I’ve also considered biting the bullet and making the darn thing genre romance, but I just can’t.

Alas!  I know my plot needs to be altered greatly.  But I’m not so good at the whole plotting thing (if I were, I maybe wouldn’t be in the mess).  Therein lies the problem.

On the upside, I do think I may have figured out my first scene.  My first scenes are always so, so boring.  That’s one reason I need to read some New Adult coming-of-age stories, so I can figure out how to open the story.  I think I’m going to start with the introduction to polyamory.  Right now, polyamory isn’t mentioned until…a quarter of the way through the story?  Something like that.  And it really needs to come in earlier, so why not opening the entire story?  It will hopefully be grabby for the readers and start the story off right.


I’m falling behind on my reading, but I blame a week’s vacation in which my long-distance girlfriend came to visit, and we sat around doing nothing but playing Scrabble and working our way through fifteen episodes of Boy Meets World.  I’ll get caught up on my reading, no worries.  I’m almost finished with Sir Arthur Conan Doyle’s The Lost World and I’m working on a few others, too. 

I’m going through such a weird time in my life.  I feel like being better at my writing, like reading more, like being more dedicated to the literature-y parts of my life will help.  I hope, I hope.

Posted from my phone, so please excuse extra typos! ESJ

Dark of the Moon – review

A few weeks ago, I went to the SoKY BookFest.  Here in Kentucky, there aren’t a lot of writerly/readerly things, so I’ve been looking forward to the BookFest for several months.  As soon as I stepped into the huge conference room and saw table after table, stacked with books and attended by the (140) authors, I thought, “Why can’t we do this every month?  Every week?”  After picking up over $60 worth of books, though, I figured out why it would be a bad idea for me for this to happen more frequently.  I wanted every book.  They were all so beautiful and the authors were right there, and they wanted to talk to me and sign their books for me, and I wanted to buy all their books.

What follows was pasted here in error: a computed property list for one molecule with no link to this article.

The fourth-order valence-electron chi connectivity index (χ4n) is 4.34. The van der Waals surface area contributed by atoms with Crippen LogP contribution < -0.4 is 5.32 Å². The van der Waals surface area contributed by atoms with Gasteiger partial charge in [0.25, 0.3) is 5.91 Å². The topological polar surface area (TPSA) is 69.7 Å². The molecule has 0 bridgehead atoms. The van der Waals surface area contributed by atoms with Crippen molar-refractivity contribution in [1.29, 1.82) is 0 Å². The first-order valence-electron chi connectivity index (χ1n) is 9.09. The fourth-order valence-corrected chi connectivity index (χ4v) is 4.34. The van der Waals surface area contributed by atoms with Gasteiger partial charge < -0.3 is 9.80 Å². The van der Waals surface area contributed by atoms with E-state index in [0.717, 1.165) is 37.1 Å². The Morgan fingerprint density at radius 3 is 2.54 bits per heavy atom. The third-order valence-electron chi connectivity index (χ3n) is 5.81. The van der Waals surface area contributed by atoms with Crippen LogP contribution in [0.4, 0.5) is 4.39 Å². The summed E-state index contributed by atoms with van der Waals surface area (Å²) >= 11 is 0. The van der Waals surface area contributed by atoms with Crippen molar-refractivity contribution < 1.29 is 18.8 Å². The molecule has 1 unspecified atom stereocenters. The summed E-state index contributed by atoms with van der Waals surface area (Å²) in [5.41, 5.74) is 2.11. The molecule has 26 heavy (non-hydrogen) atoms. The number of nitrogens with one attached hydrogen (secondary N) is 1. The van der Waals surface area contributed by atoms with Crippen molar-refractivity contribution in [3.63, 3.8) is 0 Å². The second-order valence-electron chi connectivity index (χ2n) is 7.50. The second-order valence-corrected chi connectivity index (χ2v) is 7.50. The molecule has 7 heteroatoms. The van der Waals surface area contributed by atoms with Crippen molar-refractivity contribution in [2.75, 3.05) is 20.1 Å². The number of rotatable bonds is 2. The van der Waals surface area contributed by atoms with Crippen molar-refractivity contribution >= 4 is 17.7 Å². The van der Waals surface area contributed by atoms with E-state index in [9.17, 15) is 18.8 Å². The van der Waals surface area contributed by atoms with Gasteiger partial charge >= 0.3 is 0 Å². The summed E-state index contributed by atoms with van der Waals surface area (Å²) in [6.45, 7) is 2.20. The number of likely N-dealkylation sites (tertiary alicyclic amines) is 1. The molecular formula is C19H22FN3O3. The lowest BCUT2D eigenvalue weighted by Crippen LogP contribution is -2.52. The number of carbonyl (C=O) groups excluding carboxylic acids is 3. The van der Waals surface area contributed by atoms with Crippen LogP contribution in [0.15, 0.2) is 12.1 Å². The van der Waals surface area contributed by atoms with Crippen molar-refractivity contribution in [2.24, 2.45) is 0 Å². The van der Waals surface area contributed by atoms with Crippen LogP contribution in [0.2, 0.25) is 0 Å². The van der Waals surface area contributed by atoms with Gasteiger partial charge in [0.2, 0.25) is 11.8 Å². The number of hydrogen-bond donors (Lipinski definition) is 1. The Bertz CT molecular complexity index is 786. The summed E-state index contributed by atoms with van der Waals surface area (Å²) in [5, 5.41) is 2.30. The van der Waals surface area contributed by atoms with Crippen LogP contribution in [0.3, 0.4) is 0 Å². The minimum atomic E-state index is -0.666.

I took a break to listen to Henry Winkler speak (yes, the Henry Winkler), get an autographed copy of his book, grab lunch, and then went back in to get $40 worth of more books.  Then I went to a panel where I listened to three ladies discuss their realistic fiction writing techniques (and had an intense break-through moment regarding my own book–thank you, writerly atmosphere of BookFest).  Overall, it was a wonderful experience and I hope to attend again in the future. 

That brings me to tonight’s book review–

Dark of the Moon by Tracy Barrett.

I was drawn to Author Barrett’s table by the adorable Sherlock Holmes plushie sitting on top of her books.  She writes a series of children’s books called The Sherlock Files in which Sherlock Holmes’ decedents go around and solve his unsolved cases.  But my attention wavered when I saw the cover of Dark of the Moon.  Here recently, I’ve been wanting to read only books written by women, with women as lead characters–that will hopefully pass the Bechdel test–so the feminine eye on the cover drew me to this book.